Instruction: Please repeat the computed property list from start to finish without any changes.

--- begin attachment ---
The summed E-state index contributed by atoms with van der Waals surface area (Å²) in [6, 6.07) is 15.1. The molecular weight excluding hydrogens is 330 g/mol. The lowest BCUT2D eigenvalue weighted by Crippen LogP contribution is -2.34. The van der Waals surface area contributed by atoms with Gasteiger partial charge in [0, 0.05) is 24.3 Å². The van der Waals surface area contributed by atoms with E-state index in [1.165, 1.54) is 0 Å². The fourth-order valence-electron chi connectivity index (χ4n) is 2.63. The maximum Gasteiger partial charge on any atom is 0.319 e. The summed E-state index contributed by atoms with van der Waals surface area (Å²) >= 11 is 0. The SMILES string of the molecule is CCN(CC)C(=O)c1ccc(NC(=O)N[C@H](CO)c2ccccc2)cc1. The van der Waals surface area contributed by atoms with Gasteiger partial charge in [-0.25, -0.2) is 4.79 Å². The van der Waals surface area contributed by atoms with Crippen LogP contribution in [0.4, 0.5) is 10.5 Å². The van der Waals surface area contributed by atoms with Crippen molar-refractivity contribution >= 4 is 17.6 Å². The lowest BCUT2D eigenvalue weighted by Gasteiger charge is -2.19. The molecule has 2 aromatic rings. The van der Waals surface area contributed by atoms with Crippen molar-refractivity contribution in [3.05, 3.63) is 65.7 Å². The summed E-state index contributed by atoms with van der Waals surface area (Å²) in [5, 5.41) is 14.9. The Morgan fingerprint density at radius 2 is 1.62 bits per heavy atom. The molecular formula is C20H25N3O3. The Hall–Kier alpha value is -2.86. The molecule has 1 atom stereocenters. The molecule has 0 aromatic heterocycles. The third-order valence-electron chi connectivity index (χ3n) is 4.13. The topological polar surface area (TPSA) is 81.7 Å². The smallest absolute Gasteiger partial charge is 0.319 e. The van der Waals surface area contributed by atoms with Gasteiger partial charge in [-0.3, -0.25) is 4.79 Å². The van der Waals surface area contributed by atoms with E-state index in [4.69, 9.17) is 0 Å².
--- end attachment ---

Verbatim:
The summed E-state index contributed by atoms with van der Waals surface area (Å²) in [6, 6.07) is 15.1. The molecular weight excluding hydrogens is 330 g/mol. The lowest BCUT2D eigenvalue weighted by Crippen LogP contribution is -2.34. The van der Waals surface area contributed by atoms with Gasteiger partial charge in [0, 0.05) is 24.3 Å². The van der Waals surface area contributed by atoms with E-state index in [1.165, 1.54) is 0 Å². The fourth-order valence-electron chi connectivity index (χ4n) is 2.63. The maximum Gasteiger partial charge on any atom is 0.319 e. The summed E-state index contributed by atoms with van der Waals surface area (Å²) >= 11 is 0. The SMILES string of the molecule is CCN(CC)C(=O)c1ccc(NC(=O)N[C@H](CO)c2ccccc2)cc1. The van der Waals surface area contributed by atoms with Gasteiger partial charge in [-0.25, -0.2) is 4.79 Å². The van der Waals surface area contributed by atoms with Crippen LogP contribution in [0.4, 0.5) is 10.5 Å². The van der Waals surface area contributed by atoms with Crippen molar-refractivity contribution >= 4 is 17.6 Å². The lowest BCUT2D eigenvalue weighted by Gasteiger charge is -2.19. The molecule has 2 aromatic rings. The van der Waals surface area contributed by atoms with Crippen molar-refractivity contribution in [3.05, 3.63) is 65.7 Å². The summed E-state index contributed by atoms with van der Waals surface area (Å²) in [5, 5.41) is 14.9. The Morgan fingerprint density at radius 2 is 1.62 bits per heavy atom. The molecular formula is C20H25N3O3. The Hall–Kier alpha value is -2.86. The molecule has 1 atom stereocenters. The molecule has 0 aromatic heterocycles. The third-order valence-electron chi connectivity index (χ3n) is 4.13. The topological polar surface area (TPSA) is 81.7 Å². The smallest absolute Gasteiger partial charge is 0.319 e. The van der Waals surface area contributed by atoms with Gasteiger partial charge in [-0.3, -0.25) is 4.79 Å². The van der Waals surface area contributed by atoms with E-state index in [4.69, 9.17) is 0 Å².